After some work, we decided she could have been to Lake George, though neither of us was entirely sure. Her co­worker, from Holland, told me the Adi­rondacks is two hours away, on Route 17. He was thinking Catskills.

Both of them outperformed the traffic cop I talked to. He was taking a break from the cacophony of a Midtown afternoon when I asked him where the Adi­rondacks is. He pointed east. “It’s one block over,” he said.

“Not the hotel,” I replied, thinking of the famed Algonquin and reckoning there might well be an Adirondack hotel in the city. “The region.”

He put his hat back on and looked me in the eyes. “Is this a trick?” he asked.

“No, I used to live there. I just want to know if anyone down here knows about it,” I said.

“No. But that’s good. I’ll ask the next person I see.” With that, he walked out into the intersection and resumed waving and whistling at town cars and taxis.

Internet-connection woes took me to the Apple store on Fifth Avenue, a place to be avoided if you don’t think computer shops should count as tourist attractions. Inside I asked a saleswoman with a pierced upper lip if she knew about the Adirondacks. She grew up on Long Is­land and her parents went to school in Oswego. “Upstate,” she replied. I smiled. A friend, I said to myself. Out of curiosity I asked for her definition of upstate. “The part of New York where it snows,” she said. “Everything north of Manhattan. Well, not the Bronx. Everything north of the Bronx.”

A cab driver from Senegal said he’d never heard the word Adirondacks be­fore, but he wrote it down and asked me about it. Then he told me I should write about the city’s nightclubs. “That’s what people want to know about,” he said.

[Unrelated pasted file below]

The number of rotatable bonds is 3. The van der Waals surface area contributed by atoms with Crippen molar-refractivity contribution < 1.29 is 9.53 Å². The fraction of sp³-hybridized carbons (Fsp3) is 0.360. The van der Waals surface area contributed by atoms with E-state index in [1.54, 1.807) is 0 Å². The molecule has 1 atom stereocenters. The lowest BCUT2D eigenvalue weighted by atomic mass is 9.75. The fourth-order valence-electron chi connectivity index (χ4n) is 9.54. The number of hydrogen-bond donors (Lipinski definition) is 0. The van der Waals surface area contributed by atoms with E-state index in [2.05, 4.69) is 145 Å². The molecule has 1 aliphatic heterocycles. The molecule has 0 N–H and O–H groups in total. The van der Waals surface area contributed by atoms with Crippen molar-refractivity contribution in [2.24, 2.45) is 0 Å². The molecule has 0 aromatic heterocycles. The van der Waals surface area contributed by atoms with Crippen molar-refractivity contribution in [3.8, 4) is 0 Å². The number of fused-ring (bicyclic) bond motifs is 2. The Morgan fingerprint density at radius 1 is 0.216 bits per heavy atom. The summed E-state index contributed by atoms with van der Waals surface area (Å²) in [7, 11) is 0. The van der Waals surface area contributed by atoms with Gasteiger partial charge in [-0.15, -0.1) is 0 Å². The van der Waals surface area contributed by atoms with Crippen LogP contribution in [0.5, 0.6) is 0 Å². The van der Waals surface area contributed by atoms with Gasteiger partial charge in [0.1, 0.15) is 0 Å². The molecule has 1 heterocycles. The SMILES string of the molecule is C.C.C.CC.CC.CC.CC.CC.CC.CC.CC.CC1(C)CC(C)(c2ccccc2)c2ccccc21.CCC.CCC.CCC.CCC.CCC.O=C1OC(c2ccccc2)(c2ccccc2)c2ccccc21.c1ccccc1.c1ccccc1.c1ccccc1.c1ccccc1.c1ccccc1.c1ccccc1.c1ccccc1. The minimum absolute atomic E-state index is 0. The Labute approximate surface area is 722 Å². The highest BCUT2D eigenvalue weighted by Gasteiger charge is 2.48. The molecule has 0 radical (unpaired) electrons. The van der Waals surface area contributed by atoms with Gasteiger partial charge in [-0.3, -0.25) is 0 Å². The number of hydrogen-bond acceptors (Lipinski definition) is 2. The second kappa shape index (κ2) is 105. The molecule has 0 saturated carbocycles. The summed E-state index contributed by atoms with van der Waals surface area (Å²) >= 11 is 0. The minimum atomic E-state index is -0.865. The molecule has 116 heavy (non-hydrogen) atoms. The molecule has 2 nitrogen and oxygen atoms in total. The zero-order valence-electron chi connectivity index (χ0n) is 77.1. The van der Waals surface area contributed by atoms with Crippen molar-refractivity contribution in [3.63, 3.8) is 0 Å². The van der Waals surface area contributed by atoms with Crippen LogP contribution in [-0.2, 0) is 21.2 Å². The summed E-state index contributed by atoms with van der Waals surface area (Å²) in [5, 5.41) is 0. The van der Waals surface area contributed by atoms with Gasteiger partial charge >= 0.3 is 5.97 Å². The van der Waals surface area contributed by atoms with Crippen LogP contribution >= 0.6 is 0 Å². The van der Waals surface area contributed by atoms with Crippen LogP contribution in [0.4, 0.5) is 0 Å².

An Irishman sitting in an excavator at a construction site said he’d been to the Adirondacks 20 years ago to move furniture for his boss. “A whole lot of snow,” he said.

On Broadway I asked a lady raising money for a do-good organization if she knew where the Adirondack Mountains are. “I don’t know, where all the mountains are?” I asked her if she’d ever heard of the Adirondack Park. “Nope. I’ve heard of the Adirondack drink, though.”

I’ve never heard of that drink.

A few blocks north, I came across a hundred or so people herded into pens outside a theater. They were waiting for the premiere of The Day the Earth Stood Still, the latest apocalyptic fare. A guy with long dreadlocks in one of the pens told me Keanu Reeves and Jennifer Connelly were about to show up. I asked him if he knew about the Adirondacks. No dice. I turned to his pen-mates within earshot. They all shook their heads no. I crossed the red carpet and talked to two women who, it turned out, had been hired to dance for the event. They were from New Jersey. I asked my question.

“I’m going to seem really dumb, but I have no idea,” one said. The other shook her head.

“That’s not dumb,” I offered, worried that in the last few days I’d done little more than sow insecurities. “I don’t know anything about dancing.”

“Yeah, but the Adirondacks, that’s general knowledge. Only dancers think about dancing.”

A third dancer appeared. I asked her, too. “Yeah,” she said, “They’re mountains upstate. I’ve been to Lake George.”